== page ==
PRESSURE AND WINDS
- PRESSURE AND SURFACE WINDS;
- UPPER AIR CIRCULATION;
- WESTERN CYCLONIC DISTURBANCES AND TROPICAL CYCLONES.
THE PRESSURE AND WIND CONDITIONS OVER INDIA ARE UNIQUE.
NASA SCIENTIFIC VISUALISATION STUDIO During winter, there is a high-pressure area north of the Himalayas. Cold dry winds blow from this region to the low-pressure areas over the oceans to the south. In summer, a low-pressure area develops over interior Asia as well as over northwestern India. This causes a complete reversal of the direction of winds during summer. Air moves from the high-pressure area over the southern Indian Ocean, in a south-easterly direction, crosses the equator, and turns right towards the low-pressure areas over the Indian subcontinent. These are known as the SOUTHWEST MONSOON WINDS. These winds blow over the warm oceans, gather moisture and bring widespread rainfall over the mainland of India. The upper air circulation in this region is dominated by a westerly flow. An important component of this flow is the JET STREAM. These jet streams are located approximately over 27°-30° north latitude, therefore, they are known as SUBTROPICAL WESTERLY JET STREAMS.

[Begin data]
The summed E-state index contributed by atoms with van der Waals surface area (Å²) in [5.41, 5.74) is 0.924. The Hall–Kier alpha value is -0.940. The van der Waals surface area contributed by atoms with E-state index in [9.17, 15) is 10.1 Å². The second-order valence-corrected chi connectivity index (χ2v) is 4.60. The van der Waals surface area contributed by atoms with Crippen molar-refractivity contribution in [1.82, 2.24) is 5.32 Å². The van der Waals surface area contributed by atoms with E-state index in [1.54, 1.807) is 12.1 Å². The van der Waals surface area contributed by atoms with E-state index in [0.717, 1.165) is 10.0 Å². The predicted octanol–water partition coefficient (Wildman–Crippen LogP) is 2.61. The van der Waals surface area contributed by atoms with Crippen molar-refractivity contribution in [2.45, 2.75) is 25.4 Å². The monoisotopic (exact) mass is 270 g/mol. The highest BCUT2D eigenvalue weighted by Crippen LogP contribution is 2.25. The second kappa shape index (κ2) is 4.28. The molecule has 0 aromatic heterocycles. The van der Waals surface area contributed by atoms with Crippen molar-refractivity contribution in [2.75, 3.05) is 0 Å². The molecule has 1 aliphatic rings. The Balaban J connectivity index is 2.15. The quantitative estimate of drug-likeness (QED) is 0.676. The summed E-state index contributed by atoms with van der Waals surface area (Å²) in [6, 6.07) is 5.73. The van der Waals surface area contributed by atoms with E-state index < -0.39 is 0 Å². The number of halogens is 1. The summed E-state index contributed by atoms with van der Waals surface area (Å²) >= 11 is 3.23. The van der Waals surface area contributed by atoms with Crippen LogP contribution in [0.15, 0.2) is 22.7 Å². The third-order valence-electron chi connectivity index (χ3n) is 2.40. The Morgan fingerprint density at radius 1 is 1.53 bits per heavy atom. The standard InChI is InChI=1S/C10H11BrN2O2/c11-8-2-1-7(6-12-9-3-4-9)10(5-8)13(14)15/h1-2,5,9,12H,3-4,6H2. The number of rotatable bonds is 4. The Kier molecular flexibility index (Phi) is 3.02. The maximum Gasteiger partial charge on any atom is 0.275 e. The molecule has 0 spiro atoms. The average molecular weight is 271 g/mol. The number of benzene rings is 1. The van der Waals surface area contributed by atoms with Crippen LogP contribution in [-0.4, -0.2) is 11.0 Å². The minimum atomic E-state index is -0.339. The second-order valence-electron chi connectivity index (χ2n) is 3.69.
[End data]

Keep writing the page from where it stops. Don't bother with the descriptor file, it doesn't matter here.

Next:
Over India, these jet streams blow south of the Himalayas, all through the year except in summer. The western cyclonic disturbances experienced in the north and north-western parts of the country are brought in by this westerly flow. In summer, the subtropical westerly jet stream moves north of the Himalayas with the apparent movement of the sun. An easterly jet stream, called the tropical easterly jet stream blows over peninsular India, approximately over 14°N during the summer months.